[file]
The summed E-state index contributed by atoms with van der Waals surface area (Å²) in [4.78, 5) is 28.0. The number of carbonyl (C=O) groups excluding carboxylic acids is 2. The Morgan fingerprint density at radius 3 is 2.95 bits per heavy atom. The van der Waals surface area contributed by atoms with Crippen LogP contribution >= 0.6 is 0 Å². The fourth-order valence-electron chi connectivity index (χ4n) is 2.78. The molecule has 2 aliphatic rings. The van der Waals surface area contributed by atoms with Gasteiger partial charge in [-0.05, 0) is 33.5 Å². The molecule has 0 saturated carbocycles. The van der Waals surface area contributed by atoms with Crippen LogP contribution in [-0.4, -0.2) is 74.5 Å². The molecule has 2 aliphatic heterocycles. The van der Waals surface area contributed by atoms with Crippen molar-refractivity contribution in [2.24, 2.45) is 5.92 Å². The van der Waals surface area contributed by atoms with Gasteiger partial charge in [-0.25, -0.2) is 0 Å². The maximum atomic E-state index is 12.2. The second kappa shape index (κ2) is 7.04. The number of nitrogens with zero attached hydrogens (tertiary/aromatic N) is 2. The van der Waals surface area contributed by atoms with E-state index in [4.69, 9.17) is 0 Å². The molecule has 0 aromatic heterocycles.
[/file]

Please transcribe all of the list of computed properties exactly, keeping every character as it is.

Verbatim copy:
The summed E-state index contributed by atoms with van der Waals surface area (Å²) in [4.78, 5) is 28.0. The number of carbonyl (C=O) groups excluding carboxylic acids is 2. The Morgan fingerprint density at radius 3 is 2.95 bits per heavy atom. The van der Waals surface area contributed by atoms with Crippen LogP contribution >= 0.6 is 0 Å². The fourth-order valence-electron chi connectivity index (χ4n) is 2.78. The molecule has 2 aliphatic rings. The van der Waals surface area contributed by atoms with Gasteiger partial charge in [-0.05, 0) is 33.5 Å². The molecule has 0 saturated carbocycles. The van der Waals surface area contributed by atoms with Crippen LogP contribution in [-0.4, -0.2) is 74.5 Å². The molecule has 2 aliphatic heterocycles. The van der Waals surface area contributed by atoms with Crippen molar-refractivity contribution in [2.24, 2.45) is 5.92 Å². The van der Waals surface area contributed by atoms with Gasteiger partial charge in [-0.25, -0.2) is 0 Å². The maximum atomic E-state index is 12.2. The second kappa shape index (κ2) is 7.04. The number of nitrogens with zero attached hydrogens (tertiary/aromatic N) is 2. The van der Waals surface area contributed by atoms with E-state index in [4.69, 9.17) is 0 Å². The molecule has 0 aromatic heterocycles.